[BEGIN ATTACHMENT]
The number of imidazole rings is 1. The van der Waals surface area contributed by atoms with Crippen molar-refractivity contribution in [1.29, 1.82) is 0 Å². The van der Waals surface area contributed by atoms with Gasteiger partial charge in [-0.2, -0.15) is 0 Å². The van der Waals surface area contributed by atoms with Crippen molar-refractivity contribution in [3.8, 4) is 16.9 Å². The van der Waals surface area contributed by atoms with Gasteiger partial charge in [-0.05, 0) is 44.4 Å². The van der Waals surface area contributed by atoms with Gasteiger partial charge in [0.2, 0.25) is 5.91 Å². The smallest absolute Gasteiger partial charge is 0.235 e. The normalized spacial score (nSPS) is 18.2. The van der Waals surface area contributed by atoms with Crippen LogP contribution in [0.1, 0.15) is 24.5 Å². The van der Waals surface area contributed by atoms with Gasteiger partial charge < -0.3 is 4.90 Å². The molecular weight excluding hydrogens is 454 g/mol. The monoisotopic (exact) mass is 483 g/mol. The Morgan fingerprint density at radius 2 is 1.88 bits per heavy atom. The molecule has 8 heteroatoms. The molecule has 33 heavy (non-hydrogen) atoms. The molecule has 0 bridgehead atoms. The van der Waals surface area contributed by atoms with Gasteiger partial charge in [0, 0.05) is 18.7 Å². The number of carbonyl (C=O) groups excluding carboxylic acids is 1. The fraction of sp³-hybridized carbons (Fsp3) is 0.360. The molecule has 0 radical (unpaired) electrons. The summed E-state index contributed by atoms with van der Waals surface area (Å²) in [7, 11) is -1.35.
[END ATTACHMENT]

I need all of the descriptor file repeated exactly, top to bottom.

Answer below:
The number of imidazole rings is 1. The van der Waals surface area contributed by atoms with Crippen molar-refractivity contribution in [1.29, 1.82) is 0 Å². The van der Waals surface area contributed by atoms with Gasteiger partial charge in [-0.2, -0.15) is 0 Å². The van der Waals surface area contributed by atoms with Crippen molar-refractivity contribution in [3.8, 4) is 16.9 Å². The van der Waals surface area contributed by atoms with Gasteiger partial charge in [-0.05, 0) is 44.4 Å². The van der Waals surface area contributed by atoms with Gasteiger partial charge in [0.2, 0.25) is 5.91 Å². The smallest absolute Gasteiger partial charge is 0.235 e. The normalized spacial score (nSPS) is 18.2. The van der Waals surface area contributed by atoms with Crippen LogP contribution in [0.1, 0.15) is 24.5 Å². The van der Waals surface area contributed by atoms with Gasteiger partial charge < -0.3 is 4.90 Å². The molecular weight excluding hydrogens is 454 g/mol. The monoisotopic (exact) mass is 483 g/mol. The Morgan fingerprint density at radius 2 is 1.88 bits per heavy atom. The molecule has 8 heteroatoms. The molecule has 33 heavy (non-hydrogen) atoms. The molecule has 0 bridgehead atoms. The van der Waals surface area contributed by atoms with Gasteiger partial charge in [0, 0.05) is 18.7 Å². The number of carbonyl (C=O) groups excluding carboxylic acids is 1. The fraction of sp³-hybridized carbons (Fsp3) is 0.360. The molecule has 0 radical (unpaired) electrons. The summed E-state index contributed by atoms with van der Waals surface area (Å²) in [7, 11) is -1.35.